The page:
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The Blues posted their annual accounts, covering the 2021-2022 season, showing significant losses in a period that included having to work under a special licence.
Abramovich was sanctioned by the UK government after Russia's invasion of Ukraine in February 2022, believing he had close ties with president Vladimir Putin and freezing the assets of several individuals as a result.
That saw Chelsea forced to operate under a special licence, which restricted the club from selling tickets, accept event bookings and signing contracts with players until Todd Boehly's takeover was completed on May 30, 2022.
In a statement on Monday, Chelsea added that these sanctions would be felt again "in the following years".
"The results for the year have been impacted by the sanctions placed on the club's previous owner on 10 March 2022," the statement read.
"As a result of the sanctions, the club was required to operate within the limitations of a special licence issued by the UK government. These restrictions were in place until the completion of the Club's sale on 30 May 2022.
"During this period, the Club was restricted in a number of areas including, but not limited to, its ability to sell matchday and season tickets, sell merchandise, accept event bookings, as well as sign contracts with players and commercial sponsorship partners, which collectively resulted in extraordinary expenses and loss of revenue.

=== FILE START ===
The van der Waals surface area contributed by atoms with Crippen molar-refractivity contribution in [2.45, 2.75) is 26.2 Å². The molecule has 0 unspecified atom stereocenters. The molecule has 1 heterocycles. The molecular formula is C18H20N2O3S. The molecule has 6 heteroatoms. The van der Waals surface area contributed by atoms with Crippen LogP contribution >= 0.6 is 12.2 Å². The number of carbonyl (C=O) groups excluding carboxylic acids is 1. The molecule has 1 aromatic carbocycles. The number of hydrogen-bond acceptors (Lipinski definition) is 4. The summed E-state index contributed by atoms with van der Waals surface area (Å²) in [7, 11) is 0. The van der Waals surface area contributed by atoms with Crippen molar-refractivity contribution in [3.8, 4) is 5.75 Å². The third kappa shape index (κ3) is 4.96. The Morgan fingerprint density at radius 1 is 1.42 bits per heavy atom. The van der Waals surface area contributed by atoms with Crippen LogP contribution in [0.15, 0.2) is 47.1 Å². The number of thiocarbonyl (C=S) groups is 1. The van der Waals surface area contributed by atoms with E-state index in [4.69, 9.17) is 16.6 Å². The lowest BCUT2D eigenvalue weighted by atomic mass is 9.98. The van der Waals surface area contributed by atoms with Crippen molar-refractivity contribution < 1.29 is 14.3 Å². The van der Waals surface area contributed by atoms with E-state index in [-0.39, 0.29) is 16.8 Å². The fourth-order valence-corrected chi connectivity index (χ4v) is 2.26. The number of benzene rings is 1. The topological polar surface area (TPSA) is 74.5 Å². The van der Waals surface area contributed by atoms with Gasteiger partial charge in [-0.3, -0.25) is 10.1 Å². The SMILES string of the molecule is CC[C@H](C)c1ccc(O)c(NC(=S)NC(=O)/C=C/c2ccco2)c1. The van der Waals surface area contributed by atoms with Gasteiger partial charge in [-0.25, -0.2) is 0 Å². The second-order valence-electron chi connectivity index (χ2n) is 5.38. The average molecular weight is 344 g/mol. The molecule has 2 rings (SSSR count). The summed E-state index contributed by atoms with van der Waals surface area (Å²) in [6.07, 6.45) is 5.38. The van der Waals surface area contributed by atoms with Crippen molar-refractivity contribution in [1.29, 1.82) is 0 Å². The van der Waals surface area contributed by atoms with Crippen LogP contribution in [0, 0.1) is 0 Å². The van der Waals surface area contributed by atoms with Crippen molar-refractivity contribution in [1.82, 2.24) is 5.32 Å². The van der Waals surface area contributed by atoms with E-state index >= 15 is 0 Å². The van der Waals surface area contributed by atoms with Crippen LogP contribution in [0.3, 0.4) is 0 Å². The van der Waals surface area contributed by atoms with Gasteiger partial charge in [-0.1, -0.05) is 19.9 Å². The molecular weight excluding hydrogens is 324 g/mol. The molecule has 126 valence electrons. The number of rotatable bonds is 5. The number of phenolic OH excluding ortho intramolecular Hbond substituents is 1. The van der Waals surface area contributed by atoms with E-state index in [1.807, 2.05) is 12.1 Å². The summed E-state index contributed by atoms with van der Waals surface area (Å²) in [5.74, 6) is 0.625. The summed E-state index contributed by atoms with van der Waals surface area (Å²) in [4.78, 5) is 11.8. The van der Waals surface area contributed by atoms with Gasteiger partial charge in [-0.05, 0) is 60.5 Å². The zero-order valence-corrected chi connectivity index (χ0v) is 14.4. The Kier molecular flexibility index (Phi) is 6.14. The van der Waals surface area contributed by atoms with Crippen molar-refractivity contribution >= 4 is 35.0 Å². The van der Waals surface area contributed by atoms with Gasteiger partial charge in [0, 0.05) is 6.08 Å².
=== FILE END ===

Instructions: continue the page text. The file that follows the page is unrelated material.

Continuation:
"Furthermore, some of these limitations are also expected to have an impact on the financials in the following years due to the long-term impact from restrictions on entering into new contractual arrangements.
"Towards the end of the sanctioned period, the club was permitted to sell certain matchday tickets, with the Premier League committing to donate all revenue from these sales to charity. The restrictions were lifted following the change in ownership, and all operations have now resumed."
The Blues announced an overall net loss of £121.3m, though they confirmed they continue to meet the Premier League and UEFA's financial regulations.